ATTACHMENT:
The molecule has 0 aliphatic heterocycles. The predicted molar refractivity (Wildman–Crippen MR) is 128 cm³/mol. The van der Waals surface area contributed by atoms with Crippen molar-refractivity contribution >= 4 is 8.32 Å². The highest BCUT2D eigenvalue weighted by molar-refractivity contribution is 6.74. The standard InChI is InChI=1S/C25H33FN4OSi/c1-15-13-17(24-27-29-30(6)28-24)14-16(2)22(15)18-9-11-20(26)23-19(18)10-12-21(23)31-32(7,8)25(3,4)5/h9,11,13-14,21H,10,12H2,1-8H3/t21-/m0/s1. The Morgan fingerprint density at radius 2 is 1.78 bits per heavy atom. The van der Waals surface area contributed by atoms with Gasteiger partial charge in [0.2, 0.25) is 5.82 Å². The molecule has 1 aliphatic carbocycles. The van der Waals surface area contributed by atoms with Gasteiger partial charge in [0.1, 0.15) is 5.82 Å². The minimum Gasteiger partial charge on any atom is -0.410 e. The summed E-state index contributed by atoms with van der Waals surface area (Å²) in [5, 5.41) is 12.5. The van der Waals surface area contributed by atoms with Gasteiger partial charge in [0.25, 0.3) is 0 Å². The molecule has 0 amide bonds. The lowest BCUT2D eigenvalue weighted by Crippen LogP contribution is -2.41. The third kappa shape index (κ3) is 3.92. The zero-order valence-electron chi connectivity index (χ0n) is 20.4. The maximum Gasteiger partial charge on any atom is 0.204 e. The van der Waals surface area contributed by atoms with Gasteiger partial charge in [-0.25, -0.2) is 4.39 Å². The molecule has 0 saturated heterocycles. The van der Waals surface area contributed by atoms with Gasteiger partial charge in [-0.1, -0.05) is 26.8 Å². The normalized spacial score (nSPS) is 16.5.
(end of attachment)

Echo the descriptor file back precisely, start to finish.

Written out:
The molecule has 0 aliphatic heterocycles. The predicted molar refractivity (Wildman–Crippen MR) is 128 cm³/mol. The van der Waals surface area contributed by atoms with Crippen molar-refractivity contribution >= 4 is 8.32 Å². The highest BCUT2D eigenvalue weighted by molar-refractivity contribution is 6.74. The standard InChI is InChI=1S/C25H33FN4OSi/c1-15-13-17(24-27-29-30(6)28-24)14-16(2)22(15)18-9-11-20(26)23-19(18)10-12-21(23)31-32(7,8)25(3,4)5/h9,11,13-14,21H,10,12H2,1-8H3/t21-/m0/s1. The Morgan fingerprint density at radius 2 is 1.78 bits per heavy atom. The van der Waals surface area contributed by atoms with Gasteiger partial charge in [0.2, 0.25) is 5.82 Å². The molecule has 1 aliphatic carbocycles. The van der Waals surface area contributed by atoms with Gasteiger partial charge in [0.1, 0.15) is 5.82 Å². The minimum Gasteiger partial charge on any atom is -0.410 e. The summed E-state index contributed by atoms with van der Waals surface area (Å²) in [5, 5.41) is 12.5. The van der Waals surface area contributed by atoms with Gasteiger partial charge in [0.25, 0.3) is 0 Å². The molecule has 0 amide bonds. The lowest BCUT2D eigenvalue weighted by Crippen LogP contribution is -2.41. The third kappa shape index (κ3) is 3.92. The zero-order valence-electron chi connectivity index (χ0n) is 20.4. The maximum Gasteiger partial charge on any atom is 0.204 e. The van der Waals surface area contributed by atoms with Gasteiger partial charge in [-0.25, -0.2) is 4.39 Å². The molecule has 0 saturated heterocycles. The van der Waals surface area contributed by atoms with Gasteiger partial charge in [-0.1, -0.05) is 26.8 Å². The normalized spacial score (nSPS) is 16.5.